DPS Urges Motorists to Use Caution Around Motorcyclists

AUSTIN, April 30, 2015 – As part of Motorcycle Safety and Awareness Month in May, the Texas Department of Public Safety (DPS) is reminding drivers to use extra caution around motorcycles on roadways.

“Motorcyclists are inherently more vulnerable while on the road because they are less visible, and motorcycles offer no significant protection to their users in the event of a crash,” said DPS Director Steven McCraw. “DPS urges all motorists to abide by traffic laws and always look twice for motorcycles. Motorcyclists can also help protect themselves by wearing protective gear, including helmets.”

In 2014, 455 people died on Texas roadways while riding motorcycles and scooters, representing a nine percent decrease from the previous year. However, those deaths accounted for approximately 13 percent of all traffic deaths in the state last year.

DPS recommends all drivers “Share the Road: Look Twice for Motorcycles,” which is the Texas Department of Transportation’s public awareness campaign highlighting motorcycle safety. Motorists should use caution, especially at intersections and when changing lanes – two common places where serious motorcycle collisions occur.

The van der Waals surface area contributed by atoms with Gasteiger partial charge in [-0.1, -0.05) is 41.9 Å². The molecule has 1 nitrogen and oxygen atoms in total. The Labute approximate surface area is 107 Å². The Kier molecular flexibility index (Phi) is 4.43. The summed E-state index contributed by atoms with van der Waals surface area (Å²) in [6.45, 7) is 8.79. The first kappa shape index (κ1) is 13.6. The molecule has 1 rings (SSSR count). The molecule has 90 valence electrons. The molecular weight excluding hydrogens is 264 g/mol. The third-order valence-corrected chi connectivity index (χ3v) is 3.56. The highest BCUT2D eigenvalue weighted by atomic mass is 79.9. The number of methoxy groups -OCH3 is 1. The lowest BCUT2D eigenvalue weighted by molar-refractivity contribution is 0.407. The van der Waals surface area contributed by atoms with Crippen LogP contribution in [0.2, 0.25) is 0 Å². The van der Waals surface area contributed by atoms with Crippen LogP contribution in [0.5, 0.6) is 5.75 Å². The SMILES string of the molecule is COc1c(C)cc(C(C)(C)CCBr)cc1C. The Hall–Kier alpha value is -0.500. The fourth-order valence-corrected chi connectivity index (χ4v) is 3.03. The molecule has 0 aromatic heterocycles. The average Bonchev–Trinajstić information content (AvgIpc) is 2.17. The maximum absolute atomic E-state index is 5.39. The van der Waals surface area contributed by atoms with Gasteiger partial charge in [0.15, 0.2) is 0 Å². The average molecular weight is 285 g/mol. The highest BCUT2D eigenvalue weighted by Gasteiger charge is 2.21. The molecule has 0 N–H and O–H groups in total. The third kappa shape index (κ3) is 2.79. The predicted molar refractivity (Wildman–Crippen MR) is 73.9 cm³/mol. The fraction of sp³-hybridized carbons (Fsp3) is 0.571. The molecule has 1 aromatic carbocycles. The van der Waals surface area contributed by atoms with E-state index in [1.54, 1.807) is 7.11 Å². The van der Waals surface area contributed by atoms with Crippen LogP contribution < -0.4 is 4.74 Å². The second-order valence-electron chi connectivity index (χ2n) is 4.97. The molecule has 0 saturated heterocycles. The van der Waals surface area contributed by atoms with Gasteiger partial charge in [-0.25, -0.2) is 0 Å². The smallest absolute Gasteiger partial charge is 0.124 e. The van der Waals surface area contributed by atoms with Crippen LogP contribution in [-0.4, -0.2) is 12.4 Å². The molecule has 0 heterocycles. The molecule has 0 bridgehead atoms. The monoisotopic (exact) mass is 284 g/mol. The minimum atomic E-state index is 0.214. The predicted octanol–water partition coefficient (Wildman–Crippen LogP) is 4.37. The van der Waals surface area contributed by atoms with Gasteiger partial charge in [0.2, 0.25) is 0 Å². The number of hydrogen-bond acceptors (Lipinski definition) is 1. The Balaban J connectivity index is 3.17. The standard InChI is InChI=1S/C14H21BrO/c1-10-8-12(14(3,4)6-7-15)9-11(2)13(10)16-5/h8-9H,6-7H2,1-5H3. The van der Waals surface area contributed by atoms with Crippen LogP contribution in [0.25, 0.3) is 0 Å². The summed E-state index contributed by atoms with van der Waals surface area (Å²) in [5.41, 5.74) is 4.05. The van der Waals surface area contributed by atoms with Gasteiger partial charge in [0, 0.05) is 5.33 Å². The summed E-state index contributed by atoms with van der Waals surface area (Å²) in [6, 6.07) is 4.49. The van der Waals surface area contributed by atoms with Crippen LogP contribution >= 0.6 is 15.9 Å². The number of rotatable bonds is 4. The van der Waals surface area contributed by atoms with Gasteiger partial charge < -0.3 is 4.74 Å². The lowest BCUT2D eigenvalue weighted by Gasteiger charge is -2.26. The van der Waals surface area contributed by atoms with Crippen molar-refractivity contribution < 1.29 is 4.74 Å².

Motorcyclists must be properly licensed to operate a motorcycle in the State of Texas. Currently, more than 440,000 motorcycles and mopeds are registered in Texas, and that number is expected to grow. Licensed motorcyclists can also take a refresher course to reinforce safe riding techniques. Each year the DPS Motorcycle Safety Unit trains about 42,000 motorcycle operators.

The Motorcycle Safety Unit coordinates training courses at more than 200 locations around the state for both basic and experienced riders. For more information on motorcycle training or to find a training location in your area, please call 1-800-292-5787 or visit www.dps.texas.gov/msb/.

Drivers and motorcyclists can significantly reduce their chances of being involved in a serious or fatal crash by adhering to basic safety measures, including:

Perform a visual check for motorcycles by checking mirrors and blind spots before entering or exiting a lane of traffic, and at intersections.
Always signal your intentions before changing lanes or merging with traffic.
Allow more following distance – three or four sec¬onds – when behind a motorcycle, so the motorcyclist has enough time to maneuver or stop in an emer¬gency.
Never tailgate. In dry conditions, motorcycles can stop more quickly than cars.
Never drive while distracted.

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